The HKB model and its variants characterize bimanual coordination with fixedpoint dynamics and predict stationarity of the mean and variance of relative phase in stable coordinative states. In the current study, participants performed in-phase and antiphase coordination modes in rhythmic bimanual finger and elbow flexionextension tasks. The results of runs tests revealed that discrete relative phase was nonstationary in 49.25%, 50.25%, and 54% of time-series in the 10, 20, and 30 box runs tests, respectively. In all individual Task conditions >38% of time-series were nonstationary. These findings contradicted model predictions that the mean and variance of relative phase are stationary in bimanual coordination and distinguish the concept of dynamical stability from statistical stationarity. The findings indicated that relative phase was not attracted to a stationary fixed-point and that fluctuations in relative phase are not Gaussian white noise as in existing models of bimanual coordination.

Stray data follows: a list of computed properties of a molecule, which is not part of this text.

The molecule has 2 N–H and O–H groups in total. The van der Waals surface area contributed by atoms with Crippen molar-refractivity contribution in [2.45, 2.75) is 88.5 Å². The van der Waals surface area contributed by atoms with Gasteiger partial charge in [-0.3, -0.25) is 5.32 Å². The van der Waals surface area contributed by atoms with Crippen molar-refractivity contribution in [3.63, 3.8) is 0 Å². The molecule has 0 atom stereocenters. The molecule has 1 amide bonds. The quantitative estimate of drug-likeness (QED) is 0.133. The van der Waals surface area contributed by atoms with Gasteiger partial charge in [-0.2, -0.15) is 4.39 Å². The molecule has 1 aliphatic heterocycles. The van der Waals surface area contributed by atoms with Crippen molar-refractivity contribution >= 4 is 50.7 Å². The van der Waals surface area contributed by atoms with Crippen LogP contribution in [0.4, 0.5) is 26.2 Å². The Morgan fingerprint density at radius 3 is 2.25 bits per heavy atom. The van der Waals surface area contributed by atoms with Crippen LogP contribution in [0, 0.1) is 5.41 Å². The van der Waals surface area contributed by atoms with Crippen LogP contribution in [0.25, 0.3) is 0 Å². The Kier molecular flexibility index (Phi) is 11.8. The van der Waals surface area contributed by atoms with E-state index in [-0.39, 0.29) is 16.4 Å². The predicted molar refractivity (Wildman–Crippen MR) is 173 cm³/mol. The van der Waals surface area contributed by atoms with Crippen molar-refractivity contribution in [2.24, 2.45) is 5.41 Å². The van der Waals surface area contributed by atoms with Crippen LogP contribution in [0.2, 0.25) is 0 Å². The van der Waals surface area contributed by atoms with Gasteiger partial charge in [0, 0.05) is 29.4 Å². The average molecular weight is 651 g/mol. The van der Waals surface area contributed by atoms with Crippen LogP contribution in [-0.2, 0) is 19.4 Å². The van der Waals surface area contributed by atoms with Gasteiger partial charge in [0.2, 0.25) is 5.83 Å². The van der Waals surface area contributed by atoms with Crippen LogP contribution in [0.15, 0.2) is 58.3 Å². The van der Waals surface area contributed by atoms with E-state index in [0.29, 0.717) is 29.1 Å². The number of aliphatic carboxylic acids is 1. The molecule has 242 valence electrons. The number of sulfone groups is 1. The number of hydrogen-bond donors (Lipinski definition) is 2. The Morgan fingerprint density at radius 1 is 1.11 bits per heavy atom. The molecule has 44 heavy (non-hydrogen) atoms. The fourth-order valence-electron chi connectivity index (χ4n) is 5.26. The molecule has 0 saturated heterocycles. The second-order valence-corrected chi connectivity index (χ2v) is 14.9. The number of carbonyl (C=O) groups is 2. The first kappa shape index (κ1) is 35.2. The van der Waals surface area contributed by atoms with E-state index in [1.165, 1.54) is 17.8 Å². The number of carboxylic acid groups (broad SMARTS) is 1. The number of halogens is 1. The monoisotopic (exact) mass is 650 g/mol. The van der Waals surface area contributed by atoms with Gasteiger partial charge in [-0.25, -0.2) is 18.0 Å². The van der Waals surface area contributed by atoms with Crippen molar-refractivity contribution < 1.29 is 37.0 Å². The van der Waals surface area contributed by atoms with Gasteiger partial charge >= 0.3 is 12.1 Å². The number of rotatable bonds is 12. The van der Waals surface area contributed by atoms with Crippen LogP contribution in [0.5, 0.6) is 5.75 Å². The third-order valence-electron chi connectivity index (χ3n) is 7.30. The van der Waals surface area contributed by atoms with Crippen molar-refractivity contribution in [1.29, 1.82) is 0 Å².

The author is with the Dept. of Physical Therapy, University of Massachusetts Lowell, Lowell, MA.